- Confirm you’ve picked an original name. Before registering an LLC name in New Mexico, do a corporate business search with the New Mexico Secretary of State. You’ll want to confirm that no other company has claimed your preferred name. Note that all New Mexico LLCs must include the phrase “Limited Liability Company” or its abbreviations (“LLC” or “L.L.C.”) in their business names.
- Register your LLC name. Upon confirming the LLC’s name is unclaimed, you can reserve it by filing an Application for Reservation of a Domestic Limited Liability Company Name. The application has a $20 filing fee as of 2022.
- Choose a DBA, if desired. New Mexico does not regulate DBAs or trade names. If you decide to operate your company using a DBA, it’s not required to report it to the state. However, you may encounter issues if another company also wants to use your DBA.
- Reserve domain names and social media handles. Business owners want to make it easy for customers to find them online. Perhaps the best way to do this is to claim a domain name and social media handles that closely align with your LLC name or DBA. Tools like Shopify’s domain name generator can help in this process.
2. Create a business plan
You can use a business plan to help steer your company toward success, growth, and financial solvency. Most business plans contain a mission statement, core organizational goals, organizational hierarchies, workflow charts, core market analyses, projectable revenue streams, and objective measurements for success.
Referencing a library of business plan examples can show you what real-world business plans look like and help in creating a plan. You can also use a free business plan template to help you draft a plan of your own.
3. Get an employer identification number (EIN)
Your New Mexico LLC needs a federal tax identification number, better known as an employer identification number, or EIN, which is a tax identifier for your business. You can get a free EIN from the IRS. Any individual or business entity that hires employees must have an EIN, and you need one to file taxes. You can also use your EIN to set up a business bank account for your LLC.
Once you have your federal EIN, you will register your LLC with the New Mexico Taxation and Revenue Department and file Form ACD-31015. This process authorizes you to conduct financial transactions in the state of New Mexico.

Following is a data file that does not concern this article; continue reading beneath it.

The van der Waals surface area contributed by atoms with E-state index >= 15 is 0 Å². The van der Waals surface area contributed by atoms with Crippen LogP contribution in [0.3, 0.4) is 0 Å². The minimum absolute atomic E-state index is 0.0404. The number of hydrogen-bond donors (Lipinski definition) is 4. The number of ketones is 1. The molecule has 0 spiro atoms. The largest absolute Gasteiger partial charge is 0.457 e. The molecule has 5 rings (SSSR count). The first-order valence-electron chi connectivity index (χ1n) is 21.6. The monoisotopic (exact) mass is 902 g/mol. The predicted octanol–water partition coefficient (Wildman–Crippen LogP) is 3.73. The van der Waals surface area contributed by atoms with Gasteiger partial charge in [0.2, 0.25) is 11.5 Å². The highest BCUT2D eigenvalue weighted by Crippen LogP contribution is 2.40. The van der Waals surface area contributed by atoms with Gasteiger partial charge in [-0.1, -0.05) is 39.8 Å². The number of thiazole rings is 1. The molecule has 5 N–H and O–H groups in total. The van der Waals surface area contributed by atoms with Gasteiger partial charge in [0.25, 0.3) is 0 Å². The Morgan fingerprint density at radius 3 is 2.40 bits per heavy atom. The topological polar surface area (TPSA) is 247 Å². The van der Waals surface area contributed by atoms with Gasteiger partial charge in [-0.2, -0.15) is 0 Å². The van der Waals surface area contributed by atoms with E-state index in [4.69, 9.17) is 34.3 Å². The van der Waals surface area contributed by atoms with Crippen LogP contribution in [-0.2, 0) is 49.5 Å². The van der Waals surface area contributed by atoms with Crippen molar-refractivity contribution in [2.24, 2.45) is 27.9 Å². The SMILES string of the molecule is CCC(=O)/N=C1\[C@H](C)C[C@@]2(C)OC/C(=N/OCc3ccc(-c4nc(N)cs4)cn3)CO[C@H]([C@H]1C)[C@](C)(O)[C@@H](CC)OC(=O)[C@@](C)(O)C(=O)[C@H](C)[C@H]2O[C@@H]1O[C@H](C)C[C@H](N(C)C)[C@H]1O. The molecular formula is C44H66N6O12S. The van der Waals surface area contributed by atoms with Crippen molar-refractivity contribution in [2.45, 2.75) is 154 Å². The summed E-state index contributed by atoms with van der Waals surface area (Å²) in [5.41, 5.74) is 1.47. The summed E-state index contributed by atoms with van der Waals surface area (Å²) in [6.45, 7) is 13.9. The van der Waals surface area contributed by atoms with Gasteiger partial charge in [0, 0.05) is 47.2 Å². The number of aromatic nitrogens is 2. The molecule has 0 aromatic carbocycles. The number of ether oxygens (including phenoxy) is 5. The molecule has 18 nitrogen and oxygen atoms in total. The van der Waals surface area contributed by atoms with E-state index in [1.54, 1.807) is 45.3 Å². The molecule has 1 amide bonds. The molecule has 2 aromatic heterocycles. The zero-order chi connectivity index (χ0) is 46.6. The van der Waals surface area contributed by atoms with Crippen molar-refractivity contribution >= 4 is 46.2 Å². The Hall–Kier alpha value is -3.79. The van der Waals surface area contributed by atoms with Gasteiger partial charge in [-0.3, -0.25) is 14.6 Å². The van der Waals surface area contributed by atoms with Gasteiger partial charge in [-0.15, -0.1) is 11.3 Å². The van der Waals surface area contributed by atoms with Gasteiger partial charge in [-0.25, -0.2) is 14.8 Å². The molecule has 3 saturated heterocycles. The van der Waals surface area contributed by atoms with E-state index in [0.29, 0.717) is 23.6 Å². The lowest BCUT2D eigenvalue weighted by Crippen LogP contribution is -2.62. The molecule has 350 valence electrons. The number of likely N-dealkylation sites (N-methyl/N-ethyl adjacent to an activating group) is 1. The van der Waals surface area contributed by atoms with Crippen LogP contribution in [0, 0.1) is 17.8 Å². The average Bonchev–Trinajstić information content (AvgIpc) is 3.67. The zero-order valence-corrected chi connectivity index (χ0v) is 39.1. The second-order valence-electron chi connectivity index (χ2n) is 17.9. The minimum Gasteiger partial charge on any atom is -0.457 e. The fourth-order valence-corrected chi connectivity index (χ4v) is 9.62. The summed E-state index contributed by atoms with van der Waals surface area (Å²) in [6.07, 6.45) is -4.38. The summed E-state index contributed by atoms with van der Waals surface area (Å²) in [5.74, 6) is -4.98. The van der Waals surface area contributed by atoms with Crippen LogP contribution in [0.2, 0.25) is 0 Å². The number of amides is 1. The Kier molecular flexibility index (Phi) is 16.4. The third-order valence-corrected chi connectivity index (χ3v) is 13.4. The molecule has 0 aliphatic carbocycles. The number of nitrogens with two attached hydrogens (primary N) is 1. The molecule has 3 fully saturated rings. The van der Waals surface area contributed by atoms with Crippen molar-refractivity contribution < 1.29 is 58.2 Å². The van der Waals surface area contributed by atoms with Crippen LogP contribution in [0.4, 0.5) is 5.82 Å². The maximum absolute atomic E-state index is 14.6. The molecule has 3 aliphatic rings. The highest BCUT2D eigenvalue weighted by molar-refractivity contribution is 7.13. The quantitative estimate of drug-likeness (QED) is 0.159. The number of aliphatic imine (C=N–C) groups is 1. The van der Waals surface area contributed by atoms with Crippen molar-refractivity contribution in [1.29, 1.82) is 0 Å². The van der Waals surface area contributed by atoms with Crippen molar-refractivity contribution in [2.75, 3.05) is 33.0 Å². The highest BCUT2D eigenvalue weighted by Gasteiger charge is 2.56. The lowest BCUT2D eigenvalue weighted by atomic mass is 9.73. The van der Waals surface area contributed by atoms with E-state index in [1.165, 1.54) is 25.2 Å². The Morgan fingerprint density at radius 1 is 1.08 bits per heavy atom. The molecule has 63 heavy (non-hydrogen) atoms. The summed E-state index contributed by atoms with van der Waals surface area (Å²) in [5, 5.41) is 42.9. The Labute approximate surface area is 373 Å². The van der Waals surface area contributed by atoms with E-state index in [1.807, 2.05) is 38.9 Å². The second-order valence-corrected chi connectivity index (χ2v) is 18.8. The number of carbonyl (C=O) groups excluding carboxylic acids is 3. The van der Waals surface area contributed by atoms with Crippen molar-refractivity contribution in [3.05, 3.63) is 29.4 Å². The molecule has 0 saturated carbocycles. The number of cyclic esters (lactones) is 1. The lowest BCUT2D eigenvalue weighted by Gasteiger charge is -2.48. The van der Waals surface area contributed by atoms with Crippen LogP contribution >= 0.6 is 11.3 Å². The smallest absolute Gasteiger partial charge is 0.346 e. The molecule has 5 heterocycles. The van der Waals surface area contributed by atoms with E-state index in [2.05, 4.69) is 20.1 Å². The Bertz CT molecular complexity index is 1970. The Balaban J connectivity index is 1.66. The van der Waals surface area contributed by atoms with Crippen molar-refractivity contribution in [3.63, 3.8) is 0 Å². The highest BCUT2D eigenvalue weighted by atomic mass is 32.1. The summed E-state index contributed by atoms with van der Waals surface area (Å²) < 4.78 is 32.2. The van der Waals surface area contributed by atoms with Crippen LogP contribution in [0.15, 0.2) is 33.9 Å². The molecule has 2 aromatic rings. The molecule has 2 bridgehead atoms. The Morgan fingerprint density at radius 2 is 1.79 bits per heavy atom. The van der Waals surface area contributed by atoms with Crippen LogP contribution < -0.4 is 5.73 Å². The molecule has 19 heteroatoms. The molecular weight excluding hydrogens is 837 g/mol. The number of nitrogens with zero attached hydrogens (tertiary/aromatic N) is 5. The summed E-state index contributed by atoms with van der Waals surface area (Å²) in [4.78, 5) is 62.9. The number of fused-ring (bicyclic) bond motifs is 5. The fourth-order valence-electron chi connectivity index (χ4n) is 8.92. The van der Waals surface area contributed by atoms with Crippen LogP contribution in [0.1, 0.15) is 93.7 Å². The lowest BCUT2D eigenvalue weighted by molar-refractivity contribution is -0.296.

4. File New Mexico LLC Articles of Organization
To formally establish your New Mexico LLC, you will file Articles of Organization with the Secretary of State’s Business Services Division. For $50 (as of 2022), you can file online by visiting the Business Services page on the Secretary of State’s website and selecting to e-file Domestic (NM) Limited Liability Company formation.
If your LLC already exists in another state, New Mexico considers it a foreign LLC. To set up your foreign LLC for business in New Mexico, file the online Application for Registration (to conduct business in NM). This document costs $100 to file. Both formation documents will ask that you provide the following:
- LLC name
- LLC’s purpose for existence
- Name and address of at least one managing member
- Physical street address, phone number, and email address
- Name and address of the LLC’s registered agent
- Names and addresses of all LLC owners
5. Choose a registered agent in New Mexico
Your New Mexico LLC must designate a registered agent who can accept legal documents and tax correspondence on behalf of the business. You can choose an LLC member to serve as your registered agent, provided they live in the state. If none of your members wish to serve as a registered agent, or if none have a physical address in the state, you can hire a professional registered agent service. You are required to provide your New Mexico registered agent when filing your LLC articles of organization.